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Sept 27, 2015
Corporate IT lives among zombies: old systems that are half alive and have everyone in fear of going anywhere near them. They are also tough to kill completely. Worse yet, they eat IT staff's brains. It's like Shaun of the Dead minus the funny parts.
Legacy systems are systems that are built on outdated technology, are often poorly documented, but (ostensibly) still perform important business functions -- in many cases, the exact scope of the function they perform is not completely known. Systems often fall into the state of legacy because technology moves faster than the business: life insurance systems often must maintain data and functionality for many decades, rendering much of the technology used to build the system obsolete. With a bit of luck, the systems don't have to be updated anymore, so IT may be inclined to "simply let it run", following the popular advice to "never touch a running system". However, changing regulations or security vulnerabilities in old versions of the application or the underlying software stack make this a pretty poor approach.
When confronted with the problem traditional IT often cites the need to support the business. They also often claim that digital companies don't have such problems because they have no legacy. Interestingly, when Mike Feathers came to Google to give a talk about Working Effectively with Legacy Code, almost 150 developers attended, making this a questionable assumption. Because Google's systems evolve rapidly they also accumulate legacy more quickly. So it's not that they have been blessed with not having legacy, but they simply found a way to deal with it.
Systems become legacy zombies by not evolving with the technology. This happens in classic IT largely because change is seen as a risk. Once again: "never touch a running system". System releases are based on extensive test cycles that can last months, making updates or changes a costly endeavor. Worse yet, there is no "business case" for updating the system. This widespread logic is about as sound as considering changing the oil in your car a waste of money – after all the car still runs if you don't. And it even makes your quarterly P&L look a little better.
A team from Credit Suisse described how to counterbalance this trap in their aptly titled book Managed Evolution. The key driver for managed evolution is to maintain agility in a system. A system that no one wants to touch has no agility at all – it can't be changed. In a very static business and technology environment, this may not be all that terrible. Today's environment is everything but stable, though, turning the inability to change a system into a major liability for It and the business.
The fear of change in corporate IT is closely related to the fear of code. Corporate IT is largely driven by operational considerations. Code is considered the stuff that contains all the bugs and performance problems, often written by expensive external consultants who are difficult to hold liable as they'll have long moved to another project by the time the problems surface. Hence corporate IT is a sucker for configuration over coding (see Configure this for my view on this), much to the delight of enterprise software vendors. The most grotesque example of fear of code I have seen has corporate IT providing application servers that carry no operational support once you put code on it. It's like voiding a car's warranty after you start the engine – after all the manufacturer has no idea what you will do to it!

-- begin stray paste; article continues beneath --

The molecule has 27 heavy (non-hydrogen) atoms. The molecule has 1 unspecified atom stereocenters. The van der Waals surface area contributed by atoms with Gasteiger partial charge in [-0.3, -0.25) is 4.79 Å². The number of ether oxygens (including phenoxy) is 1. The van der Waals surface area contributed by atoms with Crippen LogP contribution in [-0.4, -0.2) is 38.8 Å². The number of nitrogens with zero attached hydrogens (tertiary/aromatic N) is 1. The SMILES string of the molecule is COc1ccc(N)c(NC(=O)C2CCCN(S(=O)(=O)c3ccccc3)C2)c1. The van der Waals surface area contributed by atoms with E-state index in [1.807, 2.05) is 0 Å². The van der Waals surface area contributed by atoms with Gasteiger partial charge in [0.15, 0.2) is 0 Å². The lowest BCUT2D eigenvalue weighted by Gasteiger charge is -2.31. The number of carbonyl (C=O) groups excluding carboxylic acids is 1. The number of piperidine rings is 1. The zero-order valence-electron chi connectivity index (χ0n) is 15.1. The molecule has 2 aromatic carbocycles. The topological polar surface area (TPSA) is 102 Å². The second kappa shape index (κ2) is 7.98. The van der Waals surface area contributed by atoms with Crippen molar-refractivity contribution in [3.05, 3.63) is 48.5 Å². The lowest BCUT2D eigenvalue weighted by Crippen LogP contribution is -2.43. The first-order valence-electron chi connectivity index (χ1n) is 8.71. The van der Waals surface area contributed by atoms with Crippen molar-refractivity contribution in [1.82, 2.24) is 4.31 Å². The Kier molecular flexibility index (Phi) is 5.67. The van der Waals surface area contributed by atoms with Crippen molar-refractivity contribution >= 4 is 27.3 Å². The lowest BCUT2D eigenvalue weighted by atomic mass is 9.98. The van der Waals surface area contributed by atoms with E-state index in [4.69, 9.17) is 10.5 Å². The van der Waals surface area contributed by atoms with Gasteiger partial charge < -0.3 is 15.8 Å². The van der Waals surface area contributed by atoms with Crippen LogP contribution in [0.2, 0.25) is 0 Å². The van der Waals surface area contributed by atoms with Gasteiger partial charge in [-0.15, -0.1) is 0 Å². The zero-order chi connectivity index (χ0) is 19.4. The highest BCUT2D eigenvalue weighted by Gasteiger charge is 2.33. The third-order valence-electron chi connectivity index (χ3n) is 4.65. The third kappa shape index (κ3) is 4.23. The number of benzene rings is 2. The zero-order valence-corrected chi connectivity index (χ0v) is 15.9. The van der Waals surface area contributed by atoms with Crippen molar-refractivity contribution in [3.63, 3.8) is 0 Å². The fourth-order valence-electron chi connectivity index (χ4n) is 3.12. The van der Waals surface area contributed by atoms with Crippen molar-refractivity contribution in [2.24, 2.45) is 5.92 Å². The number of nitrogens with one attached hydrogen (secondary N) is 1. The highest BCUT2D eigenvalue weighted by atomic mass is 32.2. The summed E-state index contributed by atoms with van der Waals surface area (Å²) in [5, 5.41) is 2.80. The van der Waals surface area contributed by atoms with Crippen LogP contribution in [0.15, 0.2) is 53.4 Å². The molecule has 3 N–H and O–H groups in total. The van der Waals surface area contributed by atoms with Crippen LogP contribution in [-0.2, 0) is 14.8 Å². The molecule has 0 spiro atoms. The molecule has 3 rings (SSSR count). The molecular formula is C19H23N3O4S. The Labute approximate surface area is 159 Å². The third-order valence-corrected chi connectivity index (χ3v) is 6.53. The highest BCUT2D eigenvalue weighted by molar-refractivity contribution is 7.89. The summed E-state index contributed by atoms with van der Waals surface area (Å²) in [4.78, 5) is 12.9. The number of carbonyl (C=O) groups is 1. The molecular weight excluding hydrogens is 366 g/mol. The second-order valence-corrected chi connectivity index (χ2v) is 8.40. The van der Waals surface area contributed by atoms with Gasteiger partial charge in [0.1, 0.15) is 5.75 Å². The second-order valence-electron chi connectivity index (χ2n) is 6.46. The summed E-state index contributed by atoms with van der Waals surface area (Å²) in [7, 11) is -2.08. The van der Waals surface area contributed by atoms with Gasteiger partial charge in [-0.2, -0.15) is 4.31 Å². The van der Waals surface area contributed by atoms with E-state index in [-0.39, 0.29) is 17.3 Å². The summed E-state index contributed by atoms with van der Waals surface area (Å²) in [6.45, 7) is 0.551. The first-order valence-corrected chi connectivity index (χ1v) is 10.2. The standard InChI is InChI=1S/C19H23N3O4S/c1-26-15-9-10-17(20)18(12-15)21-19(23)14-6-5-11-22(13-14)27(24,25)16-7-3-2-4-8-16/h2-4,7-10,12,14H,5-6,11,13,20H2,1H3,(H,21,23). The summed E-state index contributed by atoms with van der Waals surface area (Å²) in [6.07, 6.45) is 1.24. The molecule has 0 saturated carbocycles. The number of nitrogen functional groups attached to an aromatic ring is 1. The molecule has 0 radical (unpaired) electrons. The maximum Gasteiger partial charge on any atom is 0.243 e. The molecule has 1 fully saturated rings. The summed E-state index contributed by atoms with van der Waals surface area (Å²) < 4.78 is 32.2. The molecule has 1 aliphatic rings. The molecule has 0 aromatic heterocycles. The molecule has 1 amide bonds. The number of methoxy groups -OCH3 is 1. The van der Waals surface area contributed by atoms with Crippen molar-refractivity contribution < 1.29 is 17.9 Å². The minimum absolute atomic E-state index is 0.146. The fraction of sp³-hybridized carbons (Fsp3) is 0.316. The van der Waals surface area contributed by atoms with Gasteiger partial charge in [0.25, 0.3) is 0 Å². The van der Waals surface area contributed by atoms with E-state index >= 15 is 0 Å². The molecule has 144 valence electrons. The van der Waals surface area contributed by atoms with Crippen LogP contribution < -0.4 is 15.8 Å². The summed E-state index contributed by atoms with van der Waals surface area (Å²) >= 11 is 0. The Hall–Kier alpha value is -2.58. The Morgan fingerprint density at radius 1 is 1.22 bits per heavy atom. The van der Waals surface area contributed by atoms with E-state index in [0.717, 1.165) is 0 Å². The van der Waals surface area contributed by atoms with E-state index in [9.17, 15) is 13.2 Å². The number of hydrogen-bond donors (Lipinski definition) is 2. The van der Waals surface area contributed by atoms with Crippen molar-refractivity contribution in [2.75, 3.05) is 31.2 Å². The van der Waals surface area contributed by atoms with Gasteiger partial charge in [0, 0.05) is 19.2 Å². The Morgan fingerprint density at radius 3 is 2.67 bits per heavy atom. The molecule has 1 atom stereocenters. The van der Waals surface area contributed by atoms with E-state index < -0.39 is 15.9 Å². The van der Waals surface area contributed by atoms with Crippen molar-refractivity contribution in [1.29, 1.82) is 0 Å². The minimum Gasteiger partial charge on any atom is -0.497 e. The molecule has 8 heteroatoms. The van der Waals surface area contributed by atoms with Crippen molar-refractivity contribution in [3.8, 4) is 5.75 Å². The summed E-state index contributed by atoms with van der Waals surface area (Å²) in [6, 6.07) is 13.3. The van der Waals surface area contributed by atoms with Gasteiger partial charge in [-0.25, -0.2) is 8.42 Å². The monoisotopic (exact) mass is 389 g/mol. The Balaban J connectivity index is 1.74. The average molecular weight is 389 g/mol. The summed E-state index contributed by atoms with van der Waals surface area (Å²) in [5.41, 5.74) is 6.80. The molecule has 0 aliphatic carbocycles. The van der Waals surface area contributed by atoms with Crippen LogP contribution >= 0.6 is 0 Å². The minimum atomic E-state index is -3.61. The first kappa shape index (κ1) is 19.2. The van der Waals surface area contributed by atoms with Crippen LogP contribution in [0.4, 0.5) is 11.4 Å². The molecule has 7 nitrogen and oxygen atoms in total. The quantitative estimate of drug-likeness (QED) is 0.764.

There are two ironies in the fear of code: first, business value comes only from code, not from the network, hardware or operating system. Second, the fear of code leads enterprises to buy into large frameworks, which in turn make version upgrades tough and increase the chance of growing zombies. Anyone who has done an SAP upgrade can relate.
Most things are the way they are for a reason. This is also true for the fear of change in corporate IT. These organizations typically lack the tools, processes, and skills to closely observe production metrics and to rapidly deploy fixes in case something goes awry. Hence they focus on trying to test for all scenarios before deploying and then running the application more or less "blind", hoping that nothing breaks. Jess Sussna describes the necessity to break out of this conundrum very nicely in his great book Designing Delivery.
The zombie problem is not limited to systems written in PL/1 running on an IBM/360, though. Often updating basic runtime infrastructures like application servers, JDK versions, browsers, or operating systems scare the living daylights out of IT, causing version updates to be deferred until the vendor ceases support. The natural reaction then is to pay the vendor to extend support because anything is less painful than having to migrate your software to a new version of the software stack.